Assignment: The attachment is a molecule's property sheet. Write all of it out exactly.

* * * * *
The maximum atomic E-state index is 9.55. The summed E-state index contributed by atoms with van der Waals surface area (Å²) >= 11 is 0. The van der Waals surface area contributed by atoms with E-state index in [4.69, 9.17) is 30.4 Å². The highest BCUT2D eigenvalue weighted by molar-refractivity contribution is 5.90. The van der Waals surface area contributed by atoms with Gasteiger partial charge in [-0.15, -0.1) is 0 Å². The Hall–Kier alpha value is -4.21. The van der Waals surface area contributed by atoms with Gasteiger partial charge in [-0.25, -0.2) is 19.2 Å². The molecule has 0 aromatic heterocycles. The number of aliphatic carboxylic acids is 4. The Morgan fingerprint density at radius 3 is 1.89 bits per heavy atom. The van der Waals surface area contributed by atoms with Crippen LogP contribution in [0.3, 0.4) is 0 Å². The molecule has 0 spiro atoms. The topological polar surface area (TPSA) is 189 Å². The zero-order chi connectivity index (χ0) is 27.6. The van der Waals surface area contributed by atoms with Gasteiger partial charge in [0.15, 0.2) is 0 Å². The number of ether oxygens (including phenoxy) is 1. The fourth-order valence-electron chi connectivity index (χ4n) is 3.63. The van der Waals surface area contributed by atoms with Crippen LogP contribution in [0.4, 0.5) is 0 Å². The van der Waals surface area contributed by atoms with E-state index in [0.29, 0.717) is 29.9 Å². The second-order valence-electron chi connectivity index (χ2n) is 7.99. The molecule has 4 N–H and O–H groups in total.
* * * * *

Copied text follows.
The maximum atomic E-state index is 9.55. The summed E-state index contributed by atoms with van der Waals surface area (Å²) >= 11 is 0. The van der Waals surface area contributed by atoms with E-state index in [4.69, 9.17) is 30.4 Å². The highest BCUT2D eigenvalue weighted by molar-refractivity contribution is 5.90. The van der Waals surface area contributed by atoms with Gasteiger partial charge in [-0.15, -0.1) is 0 Å². The Hall–Kier alpha value is -4.21. The van der Waals surface area contributed by atoms with Gasteiger partial charge in [-0.25, -0.2) is 19.2 Å². The molecule has 0 aromatic heterocycles. The number of aliphatic carboxylic acids is 4. The Morgan fingerprint density at radius 3 is 1.89 bits per heavy atom. The van der Waals surface area contributed by atoms with Crippen LogP contribution in [0.3, 0.4) is 0 Å². The molecule has 0 spiro atoms. The topological polar surface area (TPSA) is 189 Å². The zero-order chi connectivity index (χ0) is 27.6. The van der Waals surface area contributed by atoms with Gasteiger partial charge in [0.15, 0.2) is 0 Å². The number of ether oxygens (including phenoxy) is 1. The fourth-order valence-electron chi connectivity index (χ4n) is 3.63. The van der Waals surface area contributed by atoms with Crippen LogP contribution in [0.4, 0.5) is 0 Å². The van der Waals surface area contributed by atoms with E-state index in [0.29, 0.717) is 29.9 Å². The second-order valence-electron chi connectivity index (χ2n) is 7.99. The molecule has 4 N–H and O–H groups in total.